The Group Shrink (chapter 6)

Dr. Ester was going to hold a group session in the activity room at 2pm. The recreational therapist had suggested during a chance meeting that Beck attend. And that there were a few therapists at the Castle but Dr. Ester was the best.

The room on the first floor was filled with the deaf, the obnoxious, the insane, and a bunch of shy elderly people. Possibly 75 residents in all.

They weren’t exactly there of their own volition. The rec people went door to door and woke people (Beck included) to get them to attend. Even the ex-boxer with a memory span of less than ten minutes was there.

As he came in with his Rollator, one of the meanest and screwiest woman (we’ll call her A.) who kept going out and falling and was in and out of the hospital motioned to Beck that he was in her way.

He was trying to stay close to the door so as to make an exit if need be.

But he went further into the crowd, so that A. could see the shrink talk.

As soon as Dr. Ester appeared, A. headed for the door.

I think her opening line was, I thought today we would talk about advice, and what advice you would give to a young person…

That was enough to expel A. from the room as if an airlock in outer space had been opened and she had been sucked out.

Ester had come prepared with famous quotes about advice and aging, and a bunch of things Mark Twain had written. And she said, “The most important thing is to know thyself. And to your own self be true. Does anyone know who said these things?”

The crowd was quiet. So with no answers in readiness, Beck who knew things about philosophy and literature, raised his hand. and was asked his name. It was the first time he had been in the rec room since arriving in the castle.

Beck: I think it was Socrates who said that it was important to know thyself. It might have been Plato, who was a student of Socrates, but I’m pretty sure.. Also “to thine own self be true, that’s Polonious in Hamlet. Actually he was considered something of a windbag…”

Ester repeated what Beck had said so that everyone might hear it.

The guy in front of Beck, Henry, who was a windbag if ever there was one, turned around and gave Beck a thumb’s up.

Dr. Ester: Can anyone tell us what the benefit is of knowing yourself?

Ah Henry was off and running. He wasn’t exactly wrong, but if allowed, and especially in this room of timid frightened people he could fill the hour if allowed to and as he had somehow moved on to the importance of being grateful, and comparing your circumstances with the holocaust, and with the doctor and others beginning to talk about the glass half full…and being thankful for what they had… it was beginning to sound like the best of all possible worlds.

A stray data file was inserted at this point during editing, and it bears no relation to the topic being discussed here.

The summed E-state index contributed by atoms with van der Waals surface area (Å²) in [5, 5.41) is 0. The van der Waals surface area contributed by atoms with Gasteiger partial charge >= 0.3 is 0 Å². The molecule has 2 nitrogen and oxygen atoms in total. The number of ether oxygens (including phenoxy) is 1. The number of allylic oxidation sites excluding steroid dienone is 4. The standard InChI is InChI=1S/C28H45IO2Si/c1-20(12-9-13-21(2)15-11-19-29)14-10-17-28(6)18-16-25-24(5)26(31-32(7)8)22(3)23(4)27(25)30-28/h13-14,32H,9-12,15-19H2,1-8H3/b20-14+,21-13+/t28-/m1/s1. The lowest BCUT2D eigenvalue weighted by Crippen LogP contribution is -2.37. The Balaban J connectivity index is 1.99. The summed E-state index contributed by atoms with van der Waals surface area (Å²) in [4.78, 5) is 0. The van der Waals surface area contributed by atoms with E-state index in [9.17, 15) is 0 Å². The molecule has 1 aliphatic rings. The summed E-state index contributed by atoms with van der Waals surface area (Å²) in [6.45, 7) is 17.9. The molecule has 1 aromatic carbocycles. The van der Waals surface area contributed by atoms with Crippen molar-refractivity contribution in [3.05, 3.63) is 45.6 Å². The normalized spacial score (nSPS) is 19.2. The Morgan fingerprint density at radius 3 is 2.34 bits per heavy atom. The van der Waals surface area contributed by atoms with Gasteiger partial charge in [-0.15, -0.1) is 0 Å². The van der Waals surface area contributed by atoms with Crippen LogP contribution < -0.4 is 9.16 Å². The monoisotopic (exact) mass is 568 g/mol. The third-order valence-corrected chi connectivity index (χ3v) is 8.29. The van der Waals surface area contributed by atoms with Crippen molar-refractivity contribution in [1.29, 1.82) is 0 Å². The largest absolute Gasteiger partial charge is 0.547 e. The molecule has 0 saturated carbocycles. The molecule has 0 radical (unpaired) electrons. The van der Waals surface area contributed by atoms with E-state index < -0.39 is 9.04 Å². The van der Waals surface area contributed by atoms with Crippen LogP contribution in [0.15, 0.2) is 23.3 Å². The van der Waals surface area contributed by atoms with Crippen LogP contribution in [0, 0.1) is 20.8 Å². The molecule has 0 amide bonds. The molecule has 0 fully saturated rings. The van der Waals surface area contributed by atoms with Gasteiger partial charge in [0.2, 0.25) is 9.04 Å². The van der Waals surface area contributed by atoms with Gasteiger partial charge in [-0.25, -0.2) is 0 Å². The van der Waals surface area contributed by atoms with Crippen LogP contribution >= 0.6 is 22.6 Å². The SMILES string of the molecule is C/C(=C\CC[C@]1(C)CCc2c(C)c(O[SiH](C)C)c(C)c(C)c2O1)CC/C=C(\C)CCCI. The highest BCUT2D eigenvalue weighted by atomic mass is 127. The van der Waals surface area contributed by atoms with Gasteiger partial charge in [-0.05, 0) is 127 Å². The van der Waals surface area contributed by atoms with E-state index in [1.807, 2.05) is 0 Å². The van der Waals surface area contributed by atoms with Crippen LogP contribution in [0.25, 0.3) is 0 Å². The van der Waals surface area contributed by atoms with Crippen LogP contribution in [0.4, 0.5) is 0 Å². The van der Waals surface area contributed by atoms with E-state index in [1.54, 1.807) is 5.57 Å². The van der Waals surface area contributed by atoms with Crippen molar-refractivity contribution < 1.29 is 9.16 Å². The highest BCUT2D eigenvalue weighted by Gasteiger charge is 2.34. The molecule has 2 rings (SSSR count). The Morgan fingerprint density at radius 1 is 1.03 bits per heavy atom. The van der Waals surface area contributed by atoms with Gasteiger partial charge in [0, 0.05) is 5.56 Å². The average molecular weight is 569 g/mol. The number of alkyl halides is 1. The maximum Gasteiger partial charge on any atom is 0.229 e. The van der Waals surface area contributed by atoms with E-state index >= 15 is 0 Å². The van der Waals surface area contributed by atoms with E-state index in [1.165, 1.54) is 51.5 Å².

And Beck couldn’t wait to jump in and say that there was another side to the coin. That it was also important to identify problems both in yourself and in the world and try to fix them.

This took them back to the most prevalent issue in the Castle: the food. For the next half hour all sorts of schemes were hatched (none would be remembered) for improving the quality of the food and the servers.

Henry was talking continuously as if he had ownership of the session, and although Dr. Ester asked him several times to give others a chance, she eventually resorted to talking over him.

Beck kicked the back of Henry’s chair and said, Give someone else a chance.

Henry replied, I’m just trying to lighten things up. Give ’em a smile.

She wants you to shut the fuck up, for five minutes.

That seemed to get through to Henry who would come by later with a big grin and ask Beck, “Where’ve you been bubala?” Henry talked like he was performing in the Catskills.

The next morning, the oatmeal (usually the best thing at breakfast) was watery and not really cooked. Beck, along with several people sent it back.

One of the cooks had been fired.

And saddest of all, one of the top blue shirts was leaving.

The “honeymoon” couple were often not seen together lately. The woman had been complaining about pains in her stomach for weeks, and lately she wasn’t sitting in the dining room with the man who proposed marriage to her at every meal.

Yes, it was grim, the way people popped out and you never really knew where they went. But Beck had made many friends at the castle, some who barely spoke a word of English, and others who had been History professors.

When he had nothing better to do, he used an electric stim(ulator) machine on the muscles of his left (weak) leg, and for the first time he was seeing improvement.

When Beck returned to his room after the group meeting, he wondered what advice he’d give to someone who asked for it. One thing he came up with was to check out the person giving the advice.

It was one thing if it was coming from an admired well-known person. It was another thing if it was from a know-it-all.

And as long as he thought of it, Beck couldn’t come up with any advice he’d give. Most of the advice he’d been given hadn’t worked out that well. On the other hand, he had made his own path, and gone his own way, and that was something. Maybe.

Published by Dave

My name is David Beckerman. I am a fine art photographer working in New York City. Or I was before I had two strokes. I now write from a Nursing Home.

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